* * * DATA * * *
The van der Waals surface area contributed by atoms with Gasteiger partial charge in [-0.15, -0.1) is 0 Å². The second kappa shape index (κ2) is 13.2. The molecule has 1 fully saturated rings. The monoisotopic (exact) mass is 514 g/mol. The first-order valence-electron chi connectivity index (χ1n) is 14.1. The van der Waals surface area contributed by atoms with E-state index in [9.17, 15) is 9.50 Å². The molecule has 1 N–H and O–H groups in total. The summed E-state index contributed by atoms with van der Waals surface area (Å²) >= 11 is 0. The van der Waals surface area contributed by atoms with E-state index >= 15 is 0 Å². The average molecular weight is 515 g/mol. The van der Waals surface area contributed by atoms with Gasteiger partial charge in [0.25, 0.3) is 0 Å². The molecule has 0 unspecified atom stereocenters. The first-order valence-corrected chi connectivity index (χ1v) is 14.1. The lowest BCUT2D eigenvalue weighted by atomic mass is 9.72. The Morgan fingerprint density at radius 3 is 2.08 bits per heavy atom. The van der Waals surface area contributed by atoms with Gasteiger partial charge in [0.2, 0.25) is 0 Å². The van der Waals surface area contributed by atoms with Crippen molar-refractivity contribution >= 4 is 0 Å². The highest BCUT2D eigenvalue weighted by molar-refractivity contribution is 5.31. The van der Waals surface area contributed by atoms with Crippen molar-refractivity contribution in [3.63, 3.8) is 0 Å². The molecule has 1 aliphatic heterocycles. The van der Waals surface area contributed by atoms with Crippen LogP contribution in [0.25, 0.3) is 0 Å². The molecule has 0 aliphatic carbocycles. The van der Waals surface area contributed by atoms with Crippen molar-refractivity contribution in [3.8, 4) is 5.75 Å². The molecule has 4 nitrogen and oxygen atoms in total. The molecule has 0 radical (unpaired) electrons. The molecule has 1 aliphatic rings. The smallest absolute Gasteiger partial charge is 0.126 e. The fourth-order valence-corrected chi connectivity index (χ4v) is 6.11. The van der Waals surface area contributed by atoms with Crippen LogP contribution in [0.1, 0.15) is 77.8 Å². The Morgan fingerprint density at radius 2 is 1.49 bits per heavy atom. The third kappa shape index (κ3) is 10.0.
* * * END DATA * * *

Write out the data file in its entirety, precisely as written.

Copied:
The van der Waals surface area contributed by atoms with Gasteiger partial charge in [-0.15, -0.1) is 0 Å². The second kappa shape index (κ2) is 13.2. The molecule has 1 fully saturated rings. The monoisotopic (exact) mass is 514 g/mol. The first-order valence-electron chi connectivity index (χ1n) is 14.1. The van der Waals surface area contributed by atoms with E-state index in [9.17, 15) is 9.50 Å². The molecule has 1 N–H and O–H groups in total. The summed E-state index contributed by atoms with van der Waals surface area (Å²) >= 11 is 0. The van der Waals surface area contributed by atoms with E-state index >= 15 is 0 Å². The average molecular weight is 515 g/mol. The van der Waals surface area contributed by atoms with Gasteiger partial charge in [0.25, 0.3) is 0 Å². The molecule has 0 unspecified atom stereocenters. The first-order valence-corrected chi connectivity index (χ1v) is 14.1. The lowest BCUT2D eigenvalue weighted by atomic mass is 9.72. The Morgan fingerprint density at radius 3 is 2.08 bits per heavy atom. The van der Waals surface area contributed by atoms with Gasteiger partial charge in [0.2, 0.25) is 0 Å². The van der Waals surface area contributed by atoms with Crippen molar-refractivity contribution >= 4 is 0 Å². The highest BCUT2D eigenvalue weighted by molar-refractivity contribution is 5.31. The van der Waals surface area contributed by atoms with Crippen molar-refractivity contribution in [3.63, 3.8) is 0 Å². The molecule has 1 aliphatic heterocycles. The van der Waals surface area contributed by atoms with Crippen LogP contribution in [0.25, 0.3) is 0 Å². The molecule has 0 aliphatic carbocycles. The van der Waals surface area contributed by atoms with Crippen molar-refractivity contribution in [3.8, 4) is 5.75 Å². The molecule has 4 nitrogen and oxygen atoms in total. The molecule has 0 radical (unpaired) electrons. The molecule has 1 aliphatic rings. The smallest absolute Gasteiger partial charge is 0.126 e. The fourth-order valence-corrected chi connectivity index (χ4v) is 6.11. The van der Waals surface area contributed by atoms with Crippen LogP contribution in [0.1, 0.15) is 77.8 Å². The Morgan fingerprint density at radius 2 is 1.49 bits per heavy atom. The third kappa shape index (κ3) is 10.0.